Sunday on the Parkway with Connie? Actually, it was April 18 on the Main Line, in Gladwyne, where she was a keynote speaker at the groundbreaking for Beth David Reform Congregation's expansion.
She was on familiar turf at the event; Beth David is where she has been a longtime member and where one of her children — her husband, Dr. Sankey V. Williams, is the Sol Katz Professor of Medicine at Penn's medical school — had her Bat Mitzvah.
But then, breaking ground is nothing new for Williams, 65, the museum's first Jewish woman chief of trustees, whose communal service extends to numerous boards — including the National Museum of American Jewish History — and committees, as well as to her role as a vice president and director of the Hess Foundation; the Hess Corporation was founded by her late legendary father, Leon Hess.
Of late, Williams has been working on her new plans for the museum, expanding on the triumphs of former long-term chairman H.F. "Gerry" Lenfest and "continuing to implement his master plan, and getting back to making the museum more accessible, continuing its tradition of being a world-class museum."
The Barnard College grad, class of 1966, and 1980 Wharton School of Business alum, considers the insight she has into the boardrooms and backrooms of politics and art, and ponders which is more … backbiting.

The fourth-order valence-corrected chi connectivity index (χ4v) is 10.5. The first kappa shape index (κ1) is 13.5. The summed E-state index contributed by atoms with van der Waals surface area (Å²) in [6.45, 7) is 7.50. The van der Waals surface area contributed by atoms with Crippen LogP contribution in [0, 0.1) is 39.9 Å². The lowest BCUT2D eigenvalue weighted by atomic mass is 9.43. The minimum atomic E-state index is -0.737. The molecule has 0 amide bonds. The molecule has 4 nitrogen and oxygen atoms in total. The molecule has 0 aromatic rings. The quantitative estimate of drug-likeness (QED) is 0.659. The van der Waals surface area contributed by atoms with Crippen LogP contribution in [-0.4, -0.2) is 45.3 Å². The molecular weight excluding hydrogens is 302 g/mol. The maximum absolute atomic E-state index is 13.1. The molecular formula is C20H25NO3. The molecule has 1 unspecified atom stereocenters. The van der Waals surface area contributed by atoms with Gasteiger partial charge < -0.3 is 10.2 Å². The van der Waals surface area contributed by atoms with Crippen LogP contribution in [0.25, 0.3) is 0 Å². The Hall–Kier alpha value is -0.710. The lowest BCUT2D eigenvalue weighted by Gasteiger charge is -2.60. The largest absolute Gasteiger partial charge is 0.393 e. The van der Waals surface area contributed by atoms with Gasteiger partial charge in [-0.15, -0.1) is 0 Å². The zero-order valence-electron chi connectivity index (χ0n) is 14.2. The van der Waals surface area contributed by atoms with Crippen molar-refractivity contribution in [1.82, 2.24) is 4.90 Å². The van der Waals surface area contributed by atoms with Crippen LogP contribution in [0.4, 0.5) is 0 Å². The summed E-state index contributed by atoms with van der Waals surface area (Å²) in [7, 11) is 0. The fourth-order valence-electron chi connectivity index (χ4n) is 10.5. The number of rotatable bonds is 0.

In the Eyes of the Beholder
"Well," says the former senator from the 17th District and representative from the 149th district, with a touch of tact and a knowing smile, "the art world is certainly one of beauty."
Beautiful choice for the top spot at the art museum, says Rabbi Jim Egolf, religious leader of Beth David. "Connie exemplifies the spirit of community service. Her being named to the art museum position" — coming after four years of board membership — "is in keeping with her ideas of tikkun olam."
It's a frame of reference she can trust in, growing up in New Jersey with an appreciation of the arts. "They were always going to concerts," she says of her parents.
In concert with her longtime interest and activity in Judaism, the current Haverford resident recalls those childhood days, too, when she and her grandmother — the family "lived just two blocks from the [temple] in Perth Amboy" — used to "sit together at services in the Orthodox shul."
Those long-ago days seem to cling to her, made even more meaningful with the death of her mother, Norma Wilentz Hess, on April 22.
And while she's excited to discuss enhancing the reach of the art museum in bringing the best and brightest to the public, she is especially interested in drawing attention to one particular exhibit next summer, in which a magical Russian Jewish artist will be displayed in all his shtetl grandeur.
That, says Williams of the museum's tribute to Marc Chagall, should be an arrestingly artistic experience, dedicated to an icon, according to art historian Michael J. Lewis, "whose work was one long dreamy reverie of life in his native village of Vitebsk."